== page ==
The tourism industry will be significantly changed once travel activities have been allowed as part of the measures to combat the COVID-19 global pandemic.
The “new normal” will require strict enforcement of health security standards for both travelers and tourism workers. The tourism industry as a whole will need to undergo “re-training” of the entire system of methods and operations.
In a Go Negosyo virtual forum on May 12, Department of Tourism Secretary, Romulo-Puyat said the capacity of air and land transport is also expected to go down.
“In the past food, culture, and immersion were among the primary influences behind a traveler’s choice of destination. Moving forward, safety would be the paramount concern of most, if not all our visitors. There’s no going back to the way things were, we are all going to have to accept the new normal in travel,” she said.
Secretary Romulo-Puyat said DOT will propose more measures from regular disinfection of accommodations and transport services as well as provisions for personal protective equipment for tourism workers. Further, the DOT will recommend an online system to digitally facilitate tourism-related transactions.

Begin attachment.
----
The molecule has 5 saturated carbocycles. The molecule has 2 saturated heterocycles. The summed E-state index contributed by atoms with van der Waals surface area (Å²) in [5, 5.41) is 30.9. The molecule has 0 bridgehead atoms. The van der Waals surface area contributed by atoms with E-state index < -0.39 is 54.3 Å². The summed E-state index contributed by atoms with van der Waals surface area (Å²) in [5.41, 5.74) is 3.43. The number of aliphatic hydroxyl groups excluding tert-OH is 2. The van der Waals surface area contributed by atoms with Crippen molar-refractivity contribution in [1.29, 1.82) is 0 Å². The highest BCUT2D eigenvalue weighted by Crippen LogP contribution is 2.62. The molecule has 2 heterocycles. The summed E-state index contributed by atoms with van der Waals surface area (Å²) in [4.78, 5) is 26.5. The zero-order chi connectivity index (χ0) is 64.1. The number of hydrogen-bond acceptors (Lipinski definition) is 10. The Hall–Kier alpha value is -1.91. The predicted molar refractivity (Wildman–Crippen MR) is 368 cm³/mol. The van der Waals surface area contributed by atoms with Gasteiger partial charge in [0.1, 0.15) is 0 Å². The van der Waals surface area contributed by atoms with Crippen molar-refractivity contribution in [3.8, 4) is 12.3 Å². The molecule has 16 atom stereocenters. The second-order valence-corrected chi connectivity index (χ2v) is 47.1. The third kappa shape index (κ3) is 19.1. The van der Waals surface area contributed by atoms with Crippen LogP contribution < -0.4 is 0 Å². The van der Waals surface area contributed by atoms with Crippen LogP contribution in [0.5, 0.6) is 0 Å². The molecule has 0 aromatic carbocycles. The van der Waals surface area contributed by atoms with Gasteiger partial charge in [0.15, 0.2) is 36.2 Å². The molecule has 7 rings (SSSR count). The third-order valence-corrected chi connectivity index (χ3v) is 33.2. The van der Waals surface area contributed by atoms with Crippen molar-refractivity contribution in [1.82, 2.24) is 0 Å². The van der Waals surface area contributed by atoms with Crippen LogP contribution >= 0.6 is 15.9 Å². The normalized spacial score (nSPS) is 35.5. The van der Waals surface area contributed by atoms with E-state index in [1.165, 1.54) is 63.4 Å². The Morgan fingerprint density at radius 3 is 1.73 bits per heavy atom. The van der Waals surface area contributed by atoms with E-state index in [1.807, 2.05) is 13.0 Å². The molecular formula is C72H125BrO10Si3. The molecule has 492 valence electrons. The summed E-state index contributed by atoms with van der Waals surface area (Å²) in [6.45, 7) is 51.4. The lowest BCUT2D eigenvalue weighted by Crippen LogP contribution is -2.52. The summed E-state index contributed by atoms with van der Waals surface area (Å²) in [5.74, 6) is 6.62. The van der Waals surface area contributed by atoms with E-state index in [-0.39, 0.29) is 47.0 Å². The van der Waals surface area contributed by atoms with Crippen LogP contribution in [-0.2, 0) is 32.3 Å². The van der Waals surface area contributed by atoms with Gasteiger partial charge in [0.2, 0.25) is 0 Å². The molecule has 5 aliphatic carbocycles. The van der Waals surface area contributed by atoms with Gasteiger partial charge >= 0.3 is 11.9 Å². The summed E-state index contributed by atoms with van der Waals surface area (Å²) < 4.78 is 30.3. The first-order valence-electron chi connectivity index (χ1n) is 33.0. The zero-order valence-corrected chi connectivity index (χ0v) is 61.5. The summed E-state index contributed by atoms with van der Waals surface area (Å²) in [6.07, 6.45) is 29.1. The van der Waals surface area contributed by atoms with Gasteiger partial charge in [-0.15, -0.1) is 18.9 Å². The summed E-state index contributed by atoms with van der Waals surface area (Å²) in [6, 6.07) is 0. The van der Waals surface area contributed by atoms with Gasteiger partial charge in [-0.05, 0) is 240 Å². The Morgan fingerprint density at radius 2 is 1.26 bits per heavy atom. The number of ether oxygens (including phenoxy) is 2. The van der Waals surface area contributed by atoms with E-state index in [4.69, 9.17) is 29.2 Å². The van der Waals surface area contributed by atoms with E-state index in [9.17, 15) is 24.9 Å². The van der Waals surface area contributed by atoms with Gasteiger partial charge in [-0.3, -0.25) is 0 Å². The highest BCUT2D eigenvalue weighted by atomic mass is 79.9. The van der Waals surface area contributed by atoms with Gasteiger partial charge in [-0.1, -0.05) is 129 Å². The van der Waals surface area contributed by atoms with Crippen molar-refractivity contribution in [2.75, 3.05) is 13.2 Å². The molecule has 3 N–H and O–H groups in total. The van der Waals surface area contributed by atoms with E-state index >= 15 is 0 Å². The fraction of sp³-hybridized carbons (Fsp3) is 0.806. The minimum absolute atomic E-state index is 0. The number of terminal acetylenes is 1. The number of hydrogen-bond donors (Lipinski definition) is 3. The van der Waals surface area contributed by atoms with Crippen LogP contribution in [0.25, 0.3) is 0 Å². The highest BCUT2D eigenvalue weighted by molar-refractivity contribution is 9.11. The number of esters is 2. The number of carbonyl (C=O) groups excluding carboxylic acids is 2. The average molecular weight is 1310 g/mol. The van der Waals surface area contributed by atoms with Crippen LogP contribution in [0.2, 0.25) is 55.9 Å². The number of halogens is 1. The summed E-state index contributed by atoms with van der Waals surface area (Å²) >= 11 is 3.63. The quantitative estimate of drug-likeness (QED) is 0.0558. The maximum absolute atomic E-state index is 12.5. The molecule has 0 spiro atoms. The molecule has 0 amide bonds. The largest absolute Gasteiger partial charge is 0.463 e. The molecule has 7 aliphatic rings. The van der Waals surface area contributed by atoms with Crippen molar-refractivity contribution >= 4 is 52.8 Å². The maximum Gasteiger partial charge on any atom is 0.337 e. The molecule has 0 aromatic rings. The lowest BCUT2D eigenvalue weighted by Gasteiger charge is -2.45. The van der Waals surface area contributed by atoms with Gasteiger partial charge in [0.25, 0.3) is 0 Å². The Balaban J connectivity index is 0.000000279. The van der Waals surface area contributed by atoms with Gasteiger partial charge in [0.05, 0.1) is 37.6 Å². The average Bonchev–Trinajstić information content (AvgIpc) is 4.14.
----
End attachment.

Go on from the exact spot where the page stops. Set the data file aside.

While the world adjusts to the “new normal”, Romulo-Puyat said Manila will focus on attracting local tourists and short-haul markets such as those within Southeast Asian nations.
“By tapping into our domestic and short-haul markets through effective targeted marketing, we can bypass some of the considerable challenges we face following this pandemic. With the confidence to travel at a low point, let us capitalize on the low-hanging fruit within our borders while the rest of the world slowly regains its footing,” she said.
Tourism Congress of the Philippines President Jose Clemente III agreed that domestic tourists are the “first segment of travelers” to go once measures are eased.
“As confidence grows with regard to flights and as destinations start to ease their restrictions as well, then that’s when we can probably start looking at more wide-scale domestic travel. But to be realistic about it, we don’t see that happening for another few months,” he said. Further elaborating that the country needs to build up the confidence of travelers to just go back on airplanes and get protocols in place.
“We have to make sure that the destinations themselves are already prepared to take in domestic tourists. In essence, the domestic travelers will be the guinea pigs so to speak for the international market later on,” Clemente added.
For Mink Metmowlee, President of the ASEAN Tourism Association, countries unify marketing efforts of the member states of Association of Southeast Asian Nations (ASEAN) as “one”.
“Every tourism boards should promote and show what other ASEAN destinations has already done by creating a system about the new normal that we call… and that we have the same standard in ASEAN,” she said.